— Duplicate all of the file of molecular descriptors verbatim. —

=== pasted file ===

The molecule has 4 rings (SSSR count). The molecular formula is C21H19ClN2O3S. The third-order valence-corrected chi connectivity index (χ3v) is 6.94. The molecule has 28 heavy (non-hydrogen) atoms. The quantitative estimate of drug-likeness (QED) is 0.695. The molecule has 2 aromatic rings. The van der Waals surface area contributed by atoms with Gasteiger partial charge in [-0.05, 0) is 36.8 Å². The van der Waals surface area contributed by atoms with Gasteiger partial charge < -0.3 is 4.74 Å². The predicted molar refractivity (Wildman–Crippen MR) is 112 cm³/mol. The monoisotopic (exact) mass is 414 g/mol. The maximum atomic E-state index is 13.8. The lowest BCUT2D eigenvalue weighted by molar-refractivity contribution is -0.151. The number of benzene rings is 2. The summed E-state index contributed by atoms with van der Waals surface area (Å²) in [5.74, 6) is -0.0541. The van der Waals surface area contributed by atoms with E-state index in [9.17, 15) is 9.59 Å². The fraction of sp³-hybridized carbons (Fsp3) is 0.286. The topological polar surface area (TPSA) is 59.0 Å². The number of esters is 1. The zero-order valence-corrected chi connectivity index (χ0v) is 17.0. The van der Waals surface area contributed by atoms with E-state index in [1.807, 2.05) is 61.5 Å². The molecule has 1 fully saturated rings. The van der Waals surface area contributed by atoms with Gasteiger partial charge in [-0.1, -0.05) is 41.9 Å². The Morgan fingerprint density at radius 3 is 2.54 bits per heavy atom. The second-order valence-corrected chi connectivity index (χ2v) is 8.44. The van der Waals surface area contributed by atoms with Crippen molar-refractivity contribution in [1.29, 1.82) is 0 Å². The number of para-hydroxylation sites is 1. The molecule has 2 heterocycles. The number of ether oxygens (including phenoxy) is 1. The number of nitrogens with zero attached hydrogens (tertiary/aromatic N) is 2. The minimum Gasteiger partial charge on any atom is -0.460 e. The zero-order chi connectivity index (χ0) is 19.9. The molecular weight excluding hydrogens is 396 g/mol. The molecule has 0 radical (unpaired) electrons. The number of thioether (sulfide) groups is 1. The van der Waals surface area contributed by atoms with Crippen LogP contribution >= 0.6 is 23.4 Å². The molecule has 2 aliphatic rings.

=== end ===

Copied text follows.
The molecule has 4 rings (SSSR count). The molecular formula is C21H19ClN2O3S. The third-order valence-corrected chi connectivity index (χ3v) is 6.94. The molecule has 28 heavy (non-hydrogen) atoms. The quantitative estimate of drug-likeness (QED) is 0.695. The molecule has 2 aromatic rings. The van der Waals surface area contributed by atoms with Gasteiger partial charge in [-0.05, 0) is 36.8 Å². The van der Waals surface area contributed by atoms with Gasteiger partial charge < -0.3 is 4.74 Å². The predicted molar refractivity (Wildman–Crippen MR) is 112 cm³/mol. The monoisotopic (exact) mass is 414 g/mol. The maximum atomic E-state index is 13.8. The lowest BCUT2D eigenvalue weighted by molar-refractivity contribution is -0.151. The number of benzene rings is 2. The summed E-state index contributed by atoms with van der Waals surface area (Å²) in [5.74, 6) is -0.0541. The van der Waals surface area contributed by atoms with E-state index in [9.17, 15) is 9.59 Å². The fraction of sp³-hybridized carbons (Fsp3) is 0.286. The topological polar surface area (TPSA) is 59.0 Å². The number of esters is 1. The zero-order valence-corrected chi connectivity index (χ0v) is 17.0. The van der Waals surface area contributed by atoms with E-state index in [1.807, 2.05) is 61.5 Å². The molecule has 1 fully saturated rings. The van der Waals surface area contributed by atoms with Gasteiger partial charge in [-0.1, -0.05) is 41.9 Å². The Morgan fingerprint density at radius 3 is 2.54 bits per heavy atom. The second-order valence-corrected chi connectivity index (χ2v) is 8.44. The van der Waals surface area contributed by atoms with Crippen molar-refractivity contribution in [1.29, 1.82) is 0 Å². The number of para-hydroxylation sites is 1. The molecule has 2 heterocycles. The number of ether oxygens (including phenoxy) is 1. The number of nitrogens with zero attached hydrogens (tertiary/aromatic N) is 2. The minimum Gasteiger partial charge on any atom is -0.460 e. The zero-order chi connectivity index (χ0) is 19.9. The molecular weight excluding hydrogens is 396 g/mol. The molecule has 0 radical (unpaired) electrons. The number of thioether (sulfide) groups is 1. The van der Waals surface area contributed by atoms with Crippen LogP contribution >= 0.6 is 23.4 Å². The molecule has 2 aliphatic rings.